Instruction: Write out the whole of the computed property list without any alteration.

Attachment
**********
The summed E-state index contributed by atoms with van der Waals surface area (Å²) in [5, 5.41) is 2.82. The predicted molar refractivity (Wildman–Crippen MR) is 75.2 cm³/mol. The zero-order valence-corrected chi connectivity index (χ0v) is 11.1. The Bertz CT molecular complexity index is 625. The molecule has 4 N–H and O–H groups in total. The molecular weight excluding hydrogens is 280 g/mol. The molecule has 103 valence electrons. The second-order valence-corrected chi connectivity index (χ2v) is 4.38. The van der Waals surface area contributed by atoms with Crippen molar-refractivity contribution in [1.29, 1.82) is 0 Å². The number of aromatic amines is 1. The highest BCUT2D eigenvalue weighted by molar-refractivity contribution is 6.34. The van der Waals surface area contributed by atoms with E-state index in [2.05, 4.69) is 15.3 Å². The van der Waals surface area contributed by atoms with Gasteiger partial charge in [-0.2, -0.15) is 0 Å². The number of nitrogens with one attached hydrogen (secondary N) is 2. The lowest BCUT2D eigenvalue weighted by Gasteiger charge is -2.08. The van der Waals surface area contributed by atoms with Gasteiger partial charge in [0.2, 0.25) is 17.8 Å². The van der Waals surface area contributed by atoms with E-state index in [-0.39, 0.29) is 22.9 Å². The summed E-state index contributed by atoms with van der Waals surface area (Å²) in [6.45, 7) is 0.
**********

The summed E-state index contributed by atoms with van der Waals surface area (Å²) in [5, 5.41) is 2.82. The predicted molar refractivity (Wildman–Crippen MR) is 75.2 cm³/mol. The zero-order valence-corrected chi connectivity index (χ0v) is 11.1. The Bertz CT molecular complexity index is 625. The molecule has 4 N–H and O–H groups in total. The molecular weight excluding hydrogens is 280 g/mol. The molecule has 103 valence electrons. The second-order valence-corrected chi connectivity index (χ2v) is 4.38. The van der Waals surface area contributed by atoms with Crippen molar-refractivity contribution in [1.29, 1.82) is 0 Å². The number of aromatic amines is 1. The highest BCUT2D eigenvalue weighted by molar-refractivity contribution is 6.34. The van der Waals surface area contributed by atoms with E-state index in [2.05, 4.69) is 15.3 Å². The van der Waals surface area contributed by atoms with Gasteiger partial charge in [-0.2, -0.15) is 0 Å². The number of nitrogens with one attached hydrogen (secondary N) is 2. The lowest BCUT2D eigenvalue weighted by Gasteiger charge is -2.08. The van der Waals surface area contributed by atoms with Gasteiger partial charge in [0.2, 0.25) is 17.8 Å². The van der Waals surface area contributed by atoms with E-state index in [-0.39, 0.29) is 22.9 Å². The summed E-state index contributed by atoms with van der Waals surface area (Å²) in [6.45, 7) is 0.